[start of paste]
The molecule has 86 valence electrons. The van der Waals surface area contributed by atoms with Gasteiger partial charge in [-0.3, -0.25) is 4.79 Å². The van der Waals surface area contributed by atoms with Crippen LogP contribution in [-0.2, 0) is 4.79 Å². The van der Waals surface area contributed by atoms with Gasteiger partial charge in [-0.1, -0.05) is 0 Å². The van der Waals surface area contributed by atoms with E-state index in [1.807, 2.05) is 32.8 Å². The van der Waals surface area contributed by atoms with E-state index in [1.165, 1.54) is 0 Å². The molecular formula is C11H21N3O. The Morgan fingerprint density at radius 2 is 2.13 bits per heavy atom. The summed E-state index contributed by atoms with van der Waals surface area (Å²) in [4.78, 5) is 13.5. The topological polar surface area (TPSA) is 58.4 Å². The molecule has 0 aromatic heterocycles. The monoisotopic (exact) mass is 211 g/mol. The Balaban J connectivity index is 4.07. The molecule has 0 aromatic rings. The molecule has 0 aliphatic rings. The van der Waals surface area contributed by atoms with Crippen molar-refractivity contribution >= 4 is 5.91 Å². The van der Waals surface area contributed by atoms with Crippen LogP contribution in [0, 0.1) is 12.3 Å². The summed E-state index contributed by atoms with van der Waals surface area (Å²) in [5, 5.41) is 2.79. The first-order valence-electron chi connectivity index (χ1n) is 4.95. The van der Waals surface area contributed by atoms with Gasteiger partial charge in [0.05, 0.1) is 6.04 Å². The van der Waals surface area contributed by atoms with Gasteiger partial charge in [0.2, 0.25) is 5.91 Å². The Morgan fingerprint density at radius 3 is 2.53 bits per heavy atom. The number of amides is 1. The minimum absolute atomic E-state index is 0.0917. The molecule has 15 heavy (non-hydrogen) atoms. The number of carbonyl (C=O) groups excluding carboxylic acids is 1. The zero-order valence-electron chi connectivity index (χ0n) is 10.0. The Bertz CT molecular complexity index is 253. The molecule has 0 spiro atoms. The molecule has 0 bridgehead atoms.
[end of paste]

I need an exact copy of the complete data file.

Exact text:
The molecule has 86 valence electrons. The van der Waals surface area contributed by atoms with Gasteiger partial charge in [-0.3, -0.25) is 4.79 Å². The van der Waals surface area contributed by atoms with Crippen LogP contribution in [-0.2, 0) is 4.79 Å². The van der Waals surface area contributed by atoms with Gasteiger partial charge in [-0.1, -0.05) is 0 Å². The van der Waals surface area contributed by atoms with E-state index in [1.807, 2.05) is 32.8 Å². The van der Waals surface area contributed by atoms with E-state index in [1.165, 1.54) is 0 Å². The molecular formula is C11H21N3O. The Morgan fingerprint density at radius 2 is 2.13 bits per heavy atom. The summed E-state index contributed by atoms with van der Waals surface area (Å²) in [4.78, 5) is 13.5. The topological polar surface area (TPSA) is 58.4 Å². The molecule has 0 aromatic heterocycles. The monoisotopic (exact) mass is 211 g/mol. The Balaban J connectivity index is 4.07. The molecule has 0 aromatic rings. The molecule has 0 aliphatic rings. The van der Waals surface area contributed by atoms with Crippen molar-refractivity contribution >= 4 is 5.91 Å². The van der Waals surface area contributed by atoms with Crippen LogP contribution in [0, 0.1) is 12.3 Å². The summed E-state index contributed by atoms with van der Waals surface area (Å²) in [5, 5.41) is 2.79. The first-order valence-electron chi connectivity index (χ1n) is 4.95. The van der Waals surface area contributed by atoms with Gasteiger partial charge in [0.05, 0.1) is 6.04 Å². The van der Waals surface area contributed by atoms with Gasteiger partial charge in [0.2, 0.25) is 5.91 Å². The Morgan fingerprint density at radius 3 is 2.53 bits per heavy atom. The number of amides is 1. The minimum absolute atomic E-state index is 0.0917. The molecule has 15 heavy (non-hydrogen) atoms. The number of carbonyl (C=O) groups excluding carboxylic acids is 1. The zero-order valence-electron chi connectivity index (χ0n) is 10.0. The Bertz CT molecular complexity index is 253. The molecule has 0 spiro atoms. The molecule has 0 bridgehead atoms.